For three rounds, the two men felt each other out, but neither man gained the upper hand.
Lewis finally started to find his range, and he started using the jab much more effectively as a decoy. When Ali went to weave inside it, Lewis caught him with a tight right uppercut that sent the great one back to the ropes.
Lewis looked for an opening, working the jab and the straight right but landing almost none of the shots, and when he was done punching, Ali fought back off the ropes, tagging Lewis with a couple of quick hooks and a straight right hand.
Still, Lewis was no fool, and he knew what had happened to George Foreman, so he backed off, reduced his punch volume, and the rest of the fourth plus the fifth returned to form, except Lewis was just a bit more effective inside. On the press row scorecard, Lewis had it either 48-47 or 49-46, depending on who you asked.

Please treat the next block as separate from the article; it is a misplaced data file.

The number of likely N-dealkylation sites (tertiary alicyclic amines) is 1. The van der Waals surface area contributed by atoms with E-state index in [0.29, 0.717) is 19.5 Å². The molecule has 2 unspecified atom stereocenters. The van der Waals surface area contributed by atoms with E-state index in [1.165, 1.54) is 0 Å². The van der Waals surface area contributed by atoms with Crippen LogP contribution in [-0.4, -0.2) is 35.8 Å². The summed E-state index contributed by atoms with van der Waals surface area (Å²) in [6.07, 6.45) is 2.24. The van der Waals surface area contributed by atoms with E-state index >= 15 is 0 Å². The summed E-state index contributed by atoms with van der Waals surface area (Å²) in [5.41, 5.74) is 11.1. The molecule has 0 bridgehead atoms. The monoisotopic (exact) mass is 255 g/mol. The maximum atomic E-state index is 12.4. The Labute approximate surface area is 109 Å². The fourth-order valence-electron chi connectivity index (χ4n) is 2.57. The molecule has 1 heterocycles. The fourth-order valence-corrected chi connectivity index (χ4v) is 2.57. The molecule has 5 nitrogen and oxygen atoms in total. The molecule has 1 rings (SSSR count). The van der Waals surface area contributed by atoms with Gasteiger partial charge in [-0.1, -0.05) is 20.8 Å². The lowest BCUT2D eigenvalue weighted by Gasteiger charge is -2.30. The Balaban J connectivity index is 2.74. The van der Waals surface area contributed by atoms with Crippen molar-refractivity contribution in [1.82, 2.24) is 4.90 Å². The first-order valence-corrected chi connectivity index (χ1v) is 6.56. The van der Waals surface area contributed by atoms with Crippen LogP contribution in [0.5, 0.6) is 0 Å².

Lewis landed what was at best a glancing hook, which didn’t land cleanly at all, but Ali reacted like he’d been hit with a baseball bat. He mugged at Lewis in the universal boxing pose of “you hurt me but I’m going to laugh like you didn’t”, he covered up, and he went super-defensive the way a fighter does in survival mode. Lewis, interpreting the wounded-lion act as a sign that his foe was ripe for the kill, went to work…and Ali dropped to one knee to take the eight count from referee Richard Steele.
What happened next was an act of brilliance that awed the crowd, it awed the commentators, and it shock-and-awed Lennox Lewis.
Ali, still feigning having been badly hurt, sprung the trap, and when Lewis came in to throw a combination, Ali slipped two punches, blocked the third, and in that split second where Lewis took just a little too long to get back in position, Ali landed a left hook right on the chin.